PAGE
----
The World Health Report 2000 held that good health systems outcomes occurred on two separate dimensions: health gains and health equity . This is not to say that the World Health Report was right, but it is clearly wrong to assume that health gains are the sole output of a health system without formally considering the trade off between health gains and other potentially worthy outputs of a health system such as health equity. It is impossible simultaneously to maximise two outcomes and if both gains and equity are indeed goals of the health system, then a function needs to be developed that combines the two outcomes and scales the combination according to a common metric (much as the DALY does for morbidity and mortality). It is this composite output that becomes the goal of the health system, and it is this output that should be pursued as efficiently as possible. A number of authors have proposed mechanisms for looking at the trade off between health gains and health equity, and the consequences of focusing on health gains to the exclusion of health equity (e.g., [17-19]). However, empirical, health systems research that has actually investigated preferences for the trade off, thereby identifying the actual balanced goal of a health system, is relatively unusual, and there is certainly no credible corpus of work informing this area.
Except in the vaguest terms of delivering health equity and delivering health gains, we do not really know what the final goals of a health system ought to be; and in all likelihood it will be different in different places. It is likely for instance that the view about the appropriate trade off between health gain and health equity will vary from setting to setting – further complicated by the fact that “health equity” has myriad meanings as does “health gain”. Nonetheless, what is very clear, is that in order to create efficient health systems, we need to cease discussing the meaningless trade off between equity and efficiency, and develop clear goals for an efficient health system that balances health equity and health gains – two desirable outputs of a health system.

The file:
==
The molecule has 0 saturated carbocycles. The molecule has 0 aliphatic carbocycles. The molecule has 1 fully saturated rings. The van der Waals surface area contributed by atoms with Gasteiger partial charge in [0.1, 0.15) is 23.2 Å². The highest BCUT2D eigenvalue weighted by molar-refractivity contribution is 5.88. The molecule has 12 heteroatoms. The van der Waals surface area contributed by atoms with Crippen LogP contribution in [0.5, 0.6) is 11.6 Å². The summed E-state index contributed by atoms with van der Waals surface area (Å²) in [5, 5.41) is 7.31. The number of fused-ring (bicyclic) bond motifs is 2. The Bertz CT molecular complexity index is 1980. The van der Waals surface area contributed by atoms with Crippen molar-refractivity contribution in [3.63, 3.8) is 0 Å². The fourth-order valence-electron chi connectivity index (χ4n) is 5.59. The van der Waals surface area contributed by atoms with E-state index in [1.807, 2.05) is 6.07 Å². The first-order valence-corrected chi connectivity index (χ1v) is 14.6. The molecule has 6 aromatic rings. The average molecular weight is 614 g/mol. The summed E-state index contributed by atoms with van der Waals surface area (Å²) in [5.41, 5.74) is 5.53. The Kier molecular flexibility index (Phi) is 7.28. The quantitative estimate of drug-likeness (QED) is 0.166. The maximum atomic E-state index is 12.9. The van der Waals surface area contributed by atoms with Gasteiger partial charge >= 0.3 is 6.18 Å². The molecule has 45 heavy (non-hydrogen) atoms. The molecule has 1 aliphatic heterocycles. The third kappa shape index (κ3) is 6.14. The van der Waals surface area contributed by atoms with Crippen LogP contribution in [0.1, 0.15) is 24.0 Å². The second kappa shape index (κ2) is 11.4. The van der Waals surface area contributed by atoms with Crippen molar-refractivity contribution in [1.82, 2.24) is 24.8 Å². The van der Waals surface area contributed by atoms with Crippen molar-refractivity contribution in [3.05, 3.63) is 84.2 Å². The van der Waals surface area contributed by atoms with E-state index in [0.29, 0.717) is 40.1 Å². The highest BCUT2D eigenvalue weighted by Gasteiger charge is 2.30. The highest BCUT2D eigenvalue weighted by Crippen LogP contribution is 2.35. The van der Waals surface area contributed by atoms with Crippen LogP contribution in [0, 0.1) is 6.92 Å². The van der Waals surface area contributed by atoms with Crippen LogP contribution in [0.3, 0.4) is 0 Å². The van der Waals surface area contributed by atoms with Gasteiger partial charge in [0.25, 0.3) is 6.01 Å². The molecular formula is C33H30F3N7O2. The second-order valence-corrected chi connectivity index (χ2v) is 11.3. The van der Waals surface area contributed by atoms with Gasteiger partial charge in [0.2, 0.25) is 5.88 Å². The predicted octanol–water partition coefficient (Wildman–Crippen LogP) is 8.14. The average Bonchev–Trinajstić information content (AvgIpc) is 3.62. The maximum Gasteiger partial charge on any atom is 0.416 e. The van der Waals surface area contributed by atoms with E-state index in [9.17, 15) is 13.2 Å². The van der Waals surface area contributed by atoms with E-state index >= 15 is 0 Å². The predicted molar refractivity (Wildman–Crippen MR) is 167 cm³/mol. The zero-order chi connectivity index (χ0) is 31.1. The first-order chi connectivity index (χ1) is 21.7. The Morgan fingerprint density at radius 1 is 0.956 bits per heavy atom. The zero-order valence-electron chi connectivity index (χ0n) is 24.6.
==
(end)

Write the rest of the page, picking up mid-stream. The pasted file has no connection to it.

As a final note, in the discussion we have tended to focus on goals that that might be described as final health outcomes. The argument, however, generalises to goals that might be described as intermediate health outcomes such as access to services, waiting time, etc., and by extension the equity related problems of the intermediate outcomes, such as equity of access.
The notion of an equity-efficiency trade off has misdirected thinking. Efficiency is about the functional relationship between useful work or sought outputs of a system or process and the level of inputs. By juxtaposing equity and efficiency in the way it is traditionally done in the literature, we presuppose that the real sought output of the system is (a) known and agreed, and (b) not equity. This leads to a paradox, because either we will fail to achieve the greatest quantum of the outputs that we really seek by diverting attention to unsought outputs in the domain of equity, or equity is a part of the outputs that we really seek, in which case there is no trade off. By focusing attention on the true trade off, between the different sought outputs (such as health gains and health equity) then a rational discussion can develop around the appropriate balance between the sought outputs of a health system, and the most efficient way of achieving those outputs.
The authors declare that they have no competing interests.
This article has been published as part of BMC Public Health Volume 12 Supplement 1, 2012: Universal Coverage: Can We Guarantee Health For All?. The full contents of the supplement are available online at http://www.biomedcentral.com/bmcpublichealth/supplements/12/S1.